Universities have created a dual track system. Contract instructors make their budgets go much further. It is in vain to hope that the universities will change a system that works so much to their advantage.  Where I live, the Government of Ontario is in charge of the universities. It is also in charge of labour legislation. I really hope it will take on the responsibility of ending the pink ghetto on Ontario campuses. What I would like to see is meaningful part-time position in Ontario universities, in which the level of remuneration between part-time and full-time positions is aligned. I was astonished to discover that part-time occasional teachers in the Ottawa public school board are paid a pro-rated amount, from the same pay grid used by the full-time employees. Schools and universities both need to pay all employees fairly.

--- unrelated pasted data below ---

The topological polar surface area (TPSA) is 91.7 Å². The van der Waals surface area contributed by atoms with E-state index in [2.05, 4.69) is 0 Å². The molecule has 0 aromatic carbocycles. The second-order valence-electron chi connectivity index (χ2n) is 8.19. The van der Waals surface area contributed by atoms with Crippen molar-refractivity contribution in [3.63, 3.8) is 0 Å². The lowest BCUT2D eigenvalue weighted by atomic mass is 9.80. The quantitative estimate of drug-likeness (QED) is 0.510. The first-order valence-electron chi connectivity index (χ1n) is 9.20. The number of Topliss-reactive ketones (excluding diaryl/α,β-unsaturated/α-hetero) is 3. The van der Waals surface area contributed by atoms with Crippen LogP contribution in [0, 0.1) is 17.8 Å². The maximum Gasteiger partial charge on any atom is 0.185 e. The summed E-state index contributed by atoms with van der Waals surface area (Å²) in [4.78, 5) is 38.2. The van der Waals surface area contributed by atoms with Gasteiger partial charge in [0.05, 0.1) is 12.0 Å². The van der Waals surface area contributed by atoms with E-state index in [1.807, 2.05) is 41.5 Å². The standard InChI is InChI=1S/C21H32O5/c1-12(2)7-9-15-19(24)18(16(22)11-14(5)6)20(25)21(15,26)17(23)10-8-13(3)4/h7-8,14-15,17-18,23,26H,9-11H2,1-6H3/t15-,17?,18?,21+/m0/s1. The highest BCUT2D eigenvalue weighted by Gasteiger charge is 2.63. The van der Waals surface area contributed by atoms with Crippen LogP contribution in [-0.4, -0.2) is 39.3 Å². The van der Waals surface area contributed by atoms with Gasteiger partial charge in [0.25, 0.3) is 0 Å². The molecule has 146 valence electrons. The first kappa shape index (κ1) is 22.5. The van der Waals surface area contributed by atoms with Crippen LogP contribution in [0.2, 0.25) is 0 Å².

I feel like a fool. I feel like the university is taking my love of my subject and using it against me. I feel even more like a fool because I saw my mother, an anthropologist, go through the exact same thing when I was a child. I am a second-generation sessional. I saw my mother’s PhD hanging on the wall at home; I saw how smart and literate and well-spoken and energetic she was, and I thought, “I want to be just like my mummy.” My eight-year-old daughter announced recently that she wants to be a math professor. Luckily, I have several years to try to sway her opinion.